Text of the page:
STUTTERING

Some degree of dysfluency is normal for everyone.  In young children, it is not unusual to hear hesitations and sound or syllable repetitions.  This may be especially true when a child is tired or excited. These periods of normal dysfluency typically don’t last longer than a few months. 

 

Stuttering can manifest in many different ways, including:

  • Sound, syllable or whole word repetitions

  • Sound prolongations

  • Voiceless blocks (instances where the person appears to want to speak but no sound comes out)

  • Frequent hesitations

  • Prolonged pauses during speech

  • Tense facial expressions accompanying speech

  • Fear of speaking

 

If left untreated, persistent stuttering will typically continue to develop into adulthood. In addition to the above-listed stuttering behaviours, prolonged dysfluency can lead to fear or anxiety when the need to speak arises, which may develop into social anxiety. This can lead to avoidance of speaking in order to prevent embarrassment associated with stuttering.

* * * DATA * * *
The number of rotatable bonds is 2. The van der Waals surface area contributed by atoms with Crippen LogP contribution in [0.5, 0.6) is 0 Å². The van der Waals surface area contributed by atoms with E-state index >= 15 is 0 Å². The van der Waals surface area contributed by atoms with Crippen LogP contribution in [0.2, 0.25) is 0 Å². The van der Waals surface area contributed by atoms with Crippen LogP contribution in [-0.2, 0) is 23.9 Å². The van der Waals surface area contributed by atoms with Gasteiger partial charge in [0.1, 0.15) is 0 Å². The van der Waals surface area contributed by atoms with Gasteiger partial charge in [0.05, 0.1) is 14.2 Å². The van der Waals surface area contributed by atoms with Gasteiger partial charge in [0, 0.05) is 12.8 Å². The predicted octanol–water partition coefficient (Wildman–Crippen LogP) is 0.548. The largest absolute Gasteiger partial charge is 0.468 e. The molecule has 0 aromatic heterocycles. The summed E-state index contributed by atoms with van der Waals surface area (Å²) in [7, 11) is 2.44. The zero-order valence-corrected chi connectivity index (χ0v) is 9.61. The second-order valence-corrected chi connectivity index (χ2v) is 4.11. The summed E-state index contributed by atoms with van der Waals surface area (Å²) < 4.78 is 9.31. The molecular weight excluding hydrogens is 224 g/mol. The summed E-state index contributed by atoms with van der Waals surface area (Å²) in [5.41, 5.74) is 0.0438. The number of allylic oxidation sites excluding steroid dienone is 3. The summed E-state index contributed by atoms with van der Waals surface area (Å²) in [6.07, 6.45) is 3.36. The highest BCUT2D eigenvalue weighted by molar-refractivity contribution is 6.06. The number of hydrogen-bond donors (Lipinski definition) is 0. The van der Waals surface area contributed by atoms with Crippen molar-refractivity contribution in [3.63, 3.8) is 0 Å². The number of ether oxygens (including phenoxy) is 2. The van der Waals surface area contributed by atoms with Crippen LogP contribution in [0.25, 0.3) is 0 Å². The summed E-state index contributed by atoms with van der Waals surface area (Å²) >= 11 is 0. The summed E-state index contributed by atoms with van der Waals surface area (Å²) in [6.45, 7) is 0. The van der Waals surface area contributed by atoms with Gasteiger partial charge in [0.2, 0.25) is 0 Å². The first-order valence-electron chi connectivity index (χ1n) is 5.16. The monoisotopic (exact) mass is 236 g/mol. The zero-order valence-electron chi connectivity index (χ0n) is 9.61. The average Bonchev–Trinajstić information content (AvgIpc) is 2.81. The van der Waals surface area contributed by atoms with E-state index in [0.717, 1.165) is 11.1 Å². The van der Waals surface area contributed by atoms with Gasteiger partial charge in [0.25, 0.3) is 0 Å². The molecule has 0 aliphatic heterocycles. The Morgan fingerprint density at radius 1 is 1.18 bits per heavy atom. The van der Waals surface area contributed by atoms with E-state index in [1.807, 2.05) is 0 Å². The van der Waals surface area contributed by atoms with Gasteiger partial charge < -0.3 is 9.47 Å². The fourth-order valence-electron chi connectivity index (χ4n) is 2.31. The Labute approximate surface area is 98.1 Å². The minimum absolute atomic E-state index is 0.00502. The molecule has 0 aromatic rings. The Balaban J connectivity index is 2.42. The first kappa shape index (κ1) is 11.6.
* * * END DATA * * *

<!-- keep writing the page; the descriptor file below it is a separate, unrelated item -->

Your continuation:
The way people experience and cope with stuttering varies between individuals. For some, dysfluency does not interrupt their daily function. For others, it impacts all aspects of their life. Speech therapy will therefore be tailored to your individual needs and experiences. Goals may include fluency shaping techniques and desensitization exercises to reduce the impact of stuttering.

CONTACT

MAIN/MAILING ADDRESS:  
12-111 Fourth Ave., Suite 143, St. Catharines, ON L2S 3P5

SATELLITE LOCATION:  

1600 Kerns Rd., Burlington, ON, L7P 3G9

EMAIL:      natalia@voiceboxoffice.com

PHONE:    (905) 220-8377

FAX:          (888) 349-0448

If you have questions or concerns about your voice, speech, or communication, please contact me to arrange an assessment or phone consultation.

 

I look forward to speaking with you!

© 2016 by the Voice Box Office